One way or another, residents in Long Beach’s Second District will have a new councilmember representing them later this year.
Councilmember Jeannine Pearce, who currently represents the district that stretches from the waterfront to 11th Street and from the Port of Long Beach to Redondo Avenue, is not running for reelection in the Nov. 3 race for her seat.
Instead, voters will choose between the top two finishers from the March 3 primary, retired police officer Cindy Allen and small business owner Robert Fox. Whoever is elected will be sworn into office Dec. 15.
The two candidates have taken different approaches to their campaigns.
Allen has won the endorsements of dozens of local officials and organizations, including Mayor Robert Garcia, state Sen. Lena Gonzalez, Assemblymember Patrick O’Donnell, the Los Angeles County Democratic Party and the Long Beach Police Officers Association, among others.
Fox, meanwhile, has pitched himself as an outsider focused more on criticizing the local political establishment than on trying to win their support.
“I’m the reform candidate,” he said in an interview. “That’s all there is to it.”
As far as the issues go, Allen said in an interview that the biggest problems the Second District currently face include coronavirus recovery, police reform and housing. She said health care access would be her first priority if elected.
“People have to feel safe,” she said. “People have to feel safe to get back to work. People have to feel safe to open their businesses, and we have to make sure that people have access to health care and that we’re leading with science.”
Allen said she would push for increased access to coronavirus testing and more investment in contact tracing.
On the economic side, she said it will be important for Long Beach to cut whatever red tape it can to help businesses reopen safely.
“We need to really listen to the entrepreneur community out there,” she said. “Everyone wants to be able to open and get people back to work safely.”
And on police reform, Allen said the Long Beach Police Department needs to be more transparent and accountable to the community it serves. One way to achieve that, she said, would be to implement an “early warning system” that would track complaints against officers and flag individuals who may need intervention based on their behavior.
Allen also said the city’s Citizen Police Complaint Commission should have more oversight of the department, including by being involved in investigations of officers from the outset of those probes.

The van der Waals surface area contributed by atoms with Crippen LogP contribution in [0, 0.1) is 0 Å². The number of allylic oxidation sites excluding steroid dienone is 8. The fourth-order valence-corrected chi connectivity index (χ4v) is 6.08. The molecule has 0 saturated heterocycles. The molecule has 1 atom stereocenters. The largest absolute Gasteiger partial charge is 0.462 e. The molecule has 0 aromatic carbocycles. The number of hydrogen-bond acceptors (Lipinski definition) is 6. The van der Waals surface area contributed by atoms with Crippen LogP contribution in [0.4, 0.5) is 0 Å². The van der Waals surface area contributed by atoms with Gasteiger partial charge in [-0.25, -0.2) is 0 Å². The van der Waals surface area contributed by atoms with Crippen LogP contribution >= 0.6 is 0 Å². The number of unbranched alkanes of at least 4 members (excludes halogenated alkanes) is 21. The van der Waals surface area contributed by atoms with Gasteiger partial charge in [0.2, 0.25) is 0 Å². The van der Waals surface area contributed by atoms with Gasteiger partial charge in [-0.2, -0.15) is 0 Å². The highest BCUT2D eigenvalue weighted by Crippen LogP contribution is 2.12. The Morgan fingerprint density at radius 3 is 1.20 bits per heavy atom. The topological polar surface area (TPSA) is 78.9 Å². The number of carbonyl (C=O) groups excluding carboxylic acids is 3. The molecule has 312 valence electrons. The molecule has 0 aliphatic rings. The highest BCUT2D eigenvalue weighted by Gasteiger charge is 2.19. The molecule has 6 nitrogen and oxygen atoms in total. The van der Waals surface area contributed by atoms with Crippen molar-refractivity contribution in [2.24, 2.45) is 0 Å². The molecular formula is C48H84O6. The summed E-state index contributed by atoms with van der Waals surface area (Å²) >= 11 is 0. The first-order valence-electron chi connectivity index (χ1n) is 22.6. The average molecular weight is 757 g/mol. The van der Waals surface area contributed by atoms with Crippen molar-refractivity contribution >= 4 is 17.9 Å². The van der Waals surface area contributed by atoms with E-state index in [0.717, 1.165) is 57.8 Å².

She added that she supports narrowing the scope of police officers’ duties to focus less on things like homelessness and mental health, which Allen said should be the purview of agencies like the Health Department.
Fox, meanwhile, said parking and housing are two of the biggest issues District 2 faces. He said he would push to create an office of parking management to better coordinate parking throughout the city.
“I am not willing to buy into this notion that we’re all giving up cars tomorrow,” he said. “There’s no infrastructure in place that can replace the car. If there were, I’d be all over it. But unfortunately, we’re not Barcelona.”
On housing, Fox said he would rethink Long Beach’s approach to affordable housing. He said he would prioritize the construction of more low-income housing and find solutions, like tiny homes and shipping container homes, that would be cheaper to build so the city’s money could stretch further.
Fox also said he believes Long Beach should certify more beds for people who are homeless and expand the hours of service for the Multi-Service Center, the city-run homeless services facility, so that it’s open seven days a week.
“How often do we see homeless people at (Rotary) Centennial Park and there’s nothing we can do because it’s Saturday?” he said.
But Fox’s bigger campaign message is that he believes Long Beach is being mismanaged. With a closer eye on its limited finances and more input from community members, he said, the city could do more to address the problems that affect the everyday lives of its residents.
“This is what a reform candidate looks for, is: How do we assist the city?” he said. “And we don’t have to beat anybody up. We just have to say, ‘How can you do a better job?’ My vision of it is to let the citizens help out.”
But the candidates’ differing perspectives on how they would approach the job isn’t the only issue that has come up during the campaign.
Allen has faced accusations that she does not live in Long Beach and that while she has claimed to sell her former business, ETA Advertising, to avoid potential conflicts of interest, she hasn’t actually done so. (Allen owns property in both Fountain Valley and Long Beach but has long been registered to vote in Long Beach; city officials have confirmed she is a qualified to run. Records filed with the California Secretary of State in late July show that Ivana Cummins is now the head of ETA Advertising.)
Allen said the accusation about her residency is “absolutely ridiculous” and “absolutely not true.”
“It’s just something that Mr. Fox keeps on bringing up,” she said, “because he knows he doesn’t have a platform to run on.”
Regarding ETA Advertising, Allen said she sold the business to Cummins, “and I wish her all the best toward that.”